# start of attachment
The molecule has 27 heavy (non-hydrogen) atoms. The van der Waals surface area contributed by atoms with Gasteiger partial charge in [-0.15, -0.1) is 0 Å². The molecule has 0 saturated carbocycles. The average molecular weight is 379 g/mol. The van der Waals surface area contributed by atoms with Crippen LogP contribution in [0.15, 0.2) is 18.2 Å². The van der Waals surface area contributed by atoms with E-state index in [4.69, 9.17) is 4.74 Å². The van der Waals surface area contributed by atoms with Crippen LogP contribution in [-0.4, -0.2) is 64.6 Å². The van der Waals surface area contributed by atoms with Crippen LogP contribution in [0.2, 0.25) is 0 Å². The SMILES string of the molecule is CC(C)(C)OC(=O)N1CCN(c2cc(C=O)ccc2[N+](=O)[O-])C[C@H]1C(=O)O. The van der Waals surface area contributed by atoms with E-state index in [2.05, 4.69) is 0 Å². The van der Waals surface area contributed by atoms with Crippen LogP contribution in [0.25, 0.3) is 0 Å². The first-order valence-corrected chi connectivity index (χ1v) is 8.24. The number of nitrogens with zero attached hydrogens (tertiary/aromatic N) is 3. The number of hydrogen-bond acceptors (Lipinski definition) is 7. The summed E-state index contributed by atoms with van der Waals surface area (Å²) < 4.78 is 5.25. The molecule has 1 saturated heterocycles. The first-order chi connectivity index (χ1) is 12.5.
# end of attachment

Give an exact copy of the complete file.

The molecule has 27 heavy (non-hydrogen) atoms. The van der Waals surface area contributed by atoms with Gasteiger partial charge in [-0.15, -0.1) is 0 Å². The molecule has 0 saturated carbocycles. The average molecular weight is 379 g/mol. The van der Waals surface area contributed by atoms with Crippen LogP contribution in [0.15, 0.2) is 18.2 Å². The van der Waals surface area contributed by atoms with E-state index in [4.69, 9.17) is 4.74 Å². The van der Waals surface area contributed by atoms with Crippen LogP contribution in [-0.4, -0.2) is 64.6 Å². The van der Waals surface area contributed by atoms with Crippen LogP contribution in [0.2, 0.25) is 0 Å². The SMILES string of the molecule is CC(C)(C)OC(=O)N1CCN(c2cc(C=O)ccc2[N+](=O)[O-])C[C@H]1C(=O)O. The van der Waals surface area contributed by atoms with E-state index in [2.05, 4.69) is 0 Å². The van der Waals surface area contributed by atoms with Crippen LogP contribution in [0.25, 0.3) is 0 Å². The first-order valence-corrected chi connectivity index (χ1v) is 8.24. The number of nitrogens with zero attached hydrogens (tertiary/aromatic N) is 3. The number of hydrogen-bond acceptors (Lipinski definition) is 7. The summed E-state index contributed by atoms with van der Waals surface area (Å²) < 4.78 is 5.25. The molecule has 1 saturated heterocycles. The first-order chi connectivity index (χ1) is 12.5.